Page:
TULSA, Okla. — The pandemic caused stress and anxiety for people across the nation fighting to keep jobs, food on the table, and so much more.
Slowly, small businesses, restaurants, and others are beginning to recover, but it is taking longer for the entertainment industry..
2 Works for You sat down with Tulsa Ballet Dancer Jaimi Cullen to hear her experience and about how things changed due to COVID-19.
Cullen started dancing when she was four years old. After 24 years of training, March 2020 was supposed to be her first time in a principal role, but the dream was snatched away as that performance was canceled due to COVID-19.
“It was a really terrible feeling,” Cullen said.
She spent months in the studio, rehearsing and preparing for this big day.
“It was my first principal role, it’s something I had been working my entire career for and I was so ready and so excited. Now I am going to have to wait to do that for a while,” Cullen said.
Cullen didn't just lose her lead role in "Vendetta, A Mafia Story." She also canceled her wedding day.
“I just really had to tell myself stay positive and stay hopeful and do one thing at a time. It’s very easy get ahead of myself and start stressing about things that haven’t even happened yet,” Cullen said.
After filing for unemployment, Cullen didn't know how long she would be at home, away from her passion.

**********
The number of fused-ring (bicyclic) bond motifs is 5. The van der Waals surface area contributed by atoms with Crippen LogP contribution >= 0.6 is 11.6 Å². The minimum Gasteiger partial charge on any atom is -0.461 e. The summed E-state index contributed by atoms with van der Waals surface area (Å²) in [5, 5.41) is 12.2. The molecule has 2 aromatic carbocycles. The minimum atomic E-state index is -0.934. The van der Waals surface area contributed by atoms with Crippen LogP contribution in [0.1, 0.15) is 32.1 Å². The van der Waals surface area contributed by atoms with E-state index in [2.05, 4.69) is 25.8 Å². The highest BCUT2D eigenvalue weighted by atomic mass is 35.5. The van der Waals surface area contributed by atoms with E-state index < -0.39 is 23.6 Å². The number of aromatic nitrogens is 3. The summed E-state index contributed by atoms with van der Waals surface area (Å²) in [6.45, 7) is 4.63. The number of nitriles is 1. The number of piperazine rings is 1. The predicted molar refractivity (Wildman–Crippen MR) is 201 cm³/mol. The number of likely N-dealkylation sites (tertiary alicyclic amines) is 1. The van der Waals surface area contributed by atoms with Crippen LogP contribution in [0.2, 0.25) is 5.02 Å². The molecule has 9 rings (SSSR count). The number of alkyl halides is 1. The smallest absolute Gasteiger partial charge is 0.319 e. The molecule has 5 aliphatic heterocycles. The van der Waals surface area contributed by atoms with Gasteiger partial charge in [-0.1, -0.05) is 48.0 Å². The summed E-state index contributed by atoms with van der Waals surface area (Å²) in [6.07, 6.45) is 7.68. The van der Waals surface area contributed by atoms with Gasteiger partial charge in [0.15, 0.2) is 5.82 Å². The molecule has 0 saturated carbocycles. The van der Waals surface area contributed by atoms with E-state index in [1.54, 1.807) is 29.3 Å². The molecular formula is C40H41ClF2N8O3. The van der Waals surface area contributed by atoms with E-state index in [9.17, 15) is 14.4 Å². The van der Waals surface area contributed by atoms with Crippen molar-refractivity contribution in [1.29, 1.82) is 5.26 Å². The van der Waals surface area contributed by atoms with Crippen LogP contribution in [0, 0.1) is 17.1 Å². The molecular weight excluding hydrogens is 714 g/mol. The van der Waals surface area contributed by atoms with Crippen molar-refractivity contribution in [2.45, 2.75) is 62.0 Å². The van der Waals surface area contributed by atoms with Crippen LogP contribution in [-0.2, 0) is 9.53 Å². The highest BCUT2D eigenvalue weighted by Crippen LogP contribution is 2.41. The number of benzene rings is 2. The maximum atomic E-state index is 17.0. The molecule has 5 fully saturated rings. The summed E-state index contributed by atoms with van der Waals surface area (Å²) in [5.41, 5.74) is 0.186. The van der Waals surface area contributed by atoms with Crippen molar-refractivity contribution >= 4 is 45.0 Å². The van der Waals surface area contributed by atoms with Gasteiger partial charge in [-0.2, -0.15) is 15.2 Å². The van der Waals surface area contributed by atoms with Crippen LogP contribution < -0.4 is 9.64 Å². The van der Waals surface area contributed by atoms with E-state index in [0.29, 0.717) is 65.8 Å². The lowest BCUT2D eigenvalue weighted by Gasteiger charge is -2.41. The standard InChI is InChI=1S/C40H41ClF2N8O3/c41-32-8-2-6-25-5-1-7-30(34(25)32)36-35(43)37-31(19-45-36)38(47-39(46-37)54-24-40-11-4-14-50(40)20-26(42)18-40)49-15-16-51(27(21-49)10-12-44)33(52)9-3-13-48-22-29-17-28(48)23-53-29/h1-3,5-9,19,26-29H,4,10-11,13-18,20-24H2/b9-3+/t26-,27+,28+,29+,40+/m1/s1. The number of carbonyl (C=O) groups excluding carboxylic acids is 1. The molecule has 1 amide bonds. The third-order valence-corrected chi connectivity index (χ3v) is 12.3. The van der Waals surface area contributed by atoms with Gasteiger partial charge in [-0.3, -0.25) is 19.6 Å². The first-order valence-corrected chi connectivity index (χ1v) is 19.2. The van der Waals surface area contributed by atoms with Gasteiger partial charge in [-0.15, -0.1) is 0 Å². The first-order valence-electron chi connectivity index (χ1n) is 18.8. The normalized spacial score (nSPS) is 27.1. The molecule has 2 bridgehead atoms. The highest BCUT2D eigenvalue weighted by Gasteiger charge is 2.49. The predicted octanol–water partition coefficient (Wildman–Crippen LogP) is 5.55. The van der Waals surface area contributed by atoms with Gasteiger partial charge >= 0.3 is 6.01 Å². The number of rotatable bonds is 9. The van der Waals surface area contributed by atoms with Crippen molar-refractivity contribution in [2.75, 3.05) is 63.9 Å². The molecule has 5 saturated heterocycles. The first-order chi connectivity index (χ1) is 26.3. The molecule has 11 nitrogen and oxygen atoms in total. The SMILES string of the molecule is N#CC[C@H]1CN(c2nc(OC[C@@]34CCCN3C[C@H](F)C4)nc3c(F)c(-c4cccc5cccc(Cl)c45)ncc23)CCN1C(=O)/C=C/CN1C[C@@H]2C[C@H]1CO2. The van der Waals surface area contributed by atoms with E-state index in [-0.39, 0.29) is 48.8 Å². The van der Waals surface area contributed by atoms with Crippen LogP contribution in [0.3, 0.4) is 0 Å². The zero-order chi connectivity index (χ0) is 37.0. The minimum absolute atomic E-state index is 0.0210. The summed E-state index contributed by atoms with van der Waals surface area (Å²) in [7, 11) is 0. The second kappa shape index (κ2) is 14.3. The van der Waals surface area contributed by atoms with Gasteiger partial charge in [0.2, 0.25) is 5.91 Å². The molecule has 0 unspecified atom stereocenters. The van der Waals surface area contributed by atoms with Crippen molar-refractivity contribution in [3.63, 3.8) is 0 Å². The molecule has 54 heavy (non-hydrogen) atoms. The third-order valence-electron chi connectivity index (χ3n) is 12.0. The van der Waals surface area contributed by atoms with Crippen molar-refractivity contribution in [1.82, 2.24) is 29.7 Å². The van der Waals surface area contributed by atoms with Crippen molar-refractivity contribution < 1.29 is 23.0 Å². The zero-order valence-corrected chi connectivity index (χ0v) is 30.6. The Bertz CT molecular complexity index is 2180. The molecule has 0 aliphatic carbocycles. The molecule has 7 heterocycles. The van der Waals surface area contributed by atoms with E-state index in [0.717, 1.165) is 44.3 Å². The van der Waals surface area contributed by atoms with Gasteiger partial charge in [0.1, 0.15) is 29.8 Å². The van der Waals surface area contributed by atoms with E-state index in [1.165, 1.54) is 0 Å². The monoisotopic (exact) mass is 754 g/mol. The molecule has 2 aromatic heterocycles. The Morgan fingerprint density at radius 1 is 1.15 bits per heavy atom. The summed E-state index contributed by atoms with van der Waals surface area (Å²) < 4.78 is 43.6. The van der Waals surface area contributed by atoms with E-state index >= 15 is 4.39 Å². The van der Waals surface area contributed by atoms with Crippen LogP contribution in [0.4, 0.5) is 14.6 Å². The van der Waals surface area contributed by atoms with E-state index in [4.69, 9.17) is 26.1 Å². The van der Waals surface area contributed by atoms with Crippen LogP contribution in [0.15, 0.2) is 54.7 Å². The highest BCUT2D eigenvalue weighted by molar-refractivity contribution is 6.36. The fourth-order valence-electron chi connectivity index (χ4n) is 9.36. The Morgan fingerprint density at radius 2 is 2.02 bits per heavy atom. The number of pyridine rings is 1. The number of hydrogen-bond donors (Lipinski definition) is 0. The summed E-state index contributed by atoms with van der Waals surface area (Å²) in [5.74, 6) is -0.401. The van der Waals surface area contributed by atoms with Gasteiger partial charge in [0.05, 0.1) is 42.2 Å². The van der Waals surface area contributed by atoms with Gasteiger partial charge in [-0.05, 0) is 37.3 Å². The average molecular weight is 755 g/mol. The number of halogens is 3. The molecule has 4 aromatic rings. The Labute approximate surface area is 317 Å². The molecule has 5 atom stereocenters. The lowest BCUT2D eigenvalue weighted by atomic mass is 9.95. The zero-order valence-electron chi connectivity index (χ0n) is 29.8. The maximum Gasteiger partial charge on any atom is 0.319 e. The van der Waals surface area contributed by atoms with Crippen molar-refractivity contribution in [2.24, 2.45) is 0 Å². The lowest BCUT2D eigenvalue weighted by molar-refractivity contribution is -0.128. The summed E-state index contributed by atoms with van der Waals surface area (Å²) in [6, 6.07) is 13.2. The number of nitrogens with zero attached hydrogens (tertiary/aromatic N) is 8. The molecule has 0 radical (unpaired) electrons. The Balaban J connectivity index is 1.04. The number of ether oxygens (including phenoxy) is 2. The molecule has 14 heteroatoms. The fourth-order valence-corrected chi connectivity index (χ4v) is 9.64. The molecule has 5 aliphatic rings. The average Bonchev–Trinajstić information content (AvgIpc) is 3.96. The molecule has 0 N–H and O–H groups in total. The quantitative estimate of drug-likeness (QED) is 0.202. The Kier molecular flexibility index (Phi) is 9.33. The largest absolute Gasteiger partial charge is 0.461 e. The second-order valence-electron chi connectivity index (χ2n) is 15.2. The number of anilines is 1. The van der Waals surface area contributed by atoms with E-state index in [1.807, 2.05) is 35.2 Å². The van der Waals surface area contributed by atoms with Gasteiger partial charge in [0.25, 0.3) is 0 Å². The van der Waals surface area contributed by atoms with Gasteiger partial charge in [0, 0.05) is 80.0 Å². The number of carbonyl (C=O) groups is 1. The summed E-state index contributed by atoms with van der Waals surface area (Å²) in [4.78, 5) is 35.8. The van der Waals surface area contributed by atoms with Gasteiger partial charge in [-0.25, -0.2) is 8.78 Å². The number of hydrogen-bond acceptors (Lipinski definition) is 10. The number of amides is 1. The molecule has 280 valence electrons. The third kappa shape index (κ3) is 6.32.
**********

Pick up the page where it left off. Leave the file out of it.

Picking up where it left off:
It took nearly eight months, but now she's back in he studio preparing for the first show from the Tulsa Ballet since March, but things have changed.
The choreographer is teaching from his home in Boston and dancers are learning through video chat.
Masks are required during practice, and after seven months at home, the dancers eased back into their norm.
“As a dancer, this time was especially hard because our bodies aren’t really just supposed to stop for 6 months. So trying to stay in shape at home, without a dance studio, or a gym was very hard," Cullen said.
After so much uncertainty in a career, completely reliant on the people who come to see the show, the dancers at the Tulsa Ballet are happy to be back doing what they love to do.
"I am just really thankful for every day I have in the studio and I am grateful for every performance,” Cullen said.
The first show is Friday, October 30th.
Audiences can purchase $25 tickets to watch virtually during one of the three live stream nights on Friday, November 6th at 8:00 pm, Saturday, November 14th at 3:00 pm, and Sunday, November 22nd at 5:00 pm. Viewers can purchase virtual tickets here.
The live performance is available to subscribers only. To subscribe and see it live, click here.
To learn more about the performance click here.
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